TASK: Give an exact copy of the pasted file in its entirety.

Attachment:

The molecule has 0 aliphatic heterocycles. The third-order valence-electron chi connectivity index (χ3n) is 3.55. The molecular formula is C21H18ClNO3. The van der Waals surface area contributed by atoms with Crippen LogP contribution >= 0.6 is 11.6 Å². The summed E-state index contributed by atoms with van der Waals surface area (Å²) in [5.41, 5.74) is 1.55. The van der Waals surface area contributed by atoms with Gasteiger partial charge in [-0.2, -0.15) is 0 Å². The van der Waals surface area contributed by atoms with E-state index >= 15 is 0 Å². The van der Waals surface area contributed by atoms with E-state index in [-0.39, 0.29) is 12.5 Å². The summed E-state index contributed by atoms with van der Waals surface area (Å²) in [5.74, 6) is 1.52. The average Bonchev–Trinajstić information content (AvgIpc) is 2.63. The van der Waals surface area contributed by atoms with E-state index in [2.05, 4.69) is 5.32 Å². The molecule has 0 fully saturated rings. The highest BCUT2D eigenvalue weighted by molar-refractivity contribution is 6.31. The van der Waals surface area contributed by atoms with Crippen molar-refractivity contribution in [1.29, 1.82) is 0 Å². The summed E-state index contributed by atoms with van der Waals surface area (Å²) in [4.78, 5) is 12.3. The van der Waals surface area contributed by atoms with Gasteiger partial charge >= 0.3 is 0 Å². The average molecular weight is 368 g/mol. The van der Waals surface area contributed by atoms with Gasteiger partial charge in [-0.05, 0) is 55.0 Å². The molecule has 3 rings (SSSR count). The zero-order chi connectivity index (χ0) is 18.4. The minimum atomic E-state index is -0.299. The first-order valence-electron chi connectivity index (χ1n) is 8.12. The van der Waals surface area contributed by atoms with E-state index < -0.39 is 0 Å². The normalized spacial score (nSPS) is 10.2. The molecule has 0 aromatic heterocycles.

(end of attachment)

The molecule has 0 aliphatic heterocycles. The third-order valence-electron chi connectivity index (χ3n) is 3.55. The molecular formula is C21H18ClNO3. The van der Waals surface area contributed by atoms with Crippen LogP contribution >= 0.6 is 11.6 Å². The summed E-state index contributed by atoms with van der Waals surface area (Å²) in [5.41, 5.74) is 1.55. The van der Waals surface area contributed by atoms with Gasteiger partial charge in [-0.2, -0.15) is 0 Å². The van der Waals surface area contributed by atoms with E-state index >= 15 is 0 Å². The van der Waals surface area contributed by atoms with E-state index in [-0.39, 0.29) is 12.5 Å². The summed E-state index contributed by atoms with van der Waals surface area (Å²) in [5.74, 6) is 1.52. The average Bonchev–Trinajstić information content (AvgIpc) is 2.63. The van der Waals surface area contributed by atoms with E-state index in [2.05, 4.69) is 5.32 Å². The molecule has 0 fully saturated rings. The highest BCUT2D eigenvalue weighted by molar-refractivity contribution is 6.31. The van der Waals surface area contributed by atoms with Crippen molar-refractivity contribution in [1.29, 1.82) is 0 Å². The summed E-state index contributed by atoms with van der Waals surface area (Å²) in [4.78, 5) is 12.3. The van der Waals surface area contributed by atoms with Gasteiger partial charge >= 0.3 is 0 Å². The average molecular weight is 368 g/mol. The van der Waals surface area contributed by atoms with Gasteiger partial charge in [-0.05, 0) is 55.0 Å². The molecule has 3 rings (SSSR count). The zero-order chi connectivity index (χ0) is 18.4. The minimum atomic E-state index is -0.299. The first-order valence-electron chi connectivity index (χ1n) is 8.12. The van der Waals surface area contributed by atoms with E-state index < -0.39 is 0 Å². The normalized spacial score (nSPS) is 10.2. The molecule has 0 aromatic heterocycles.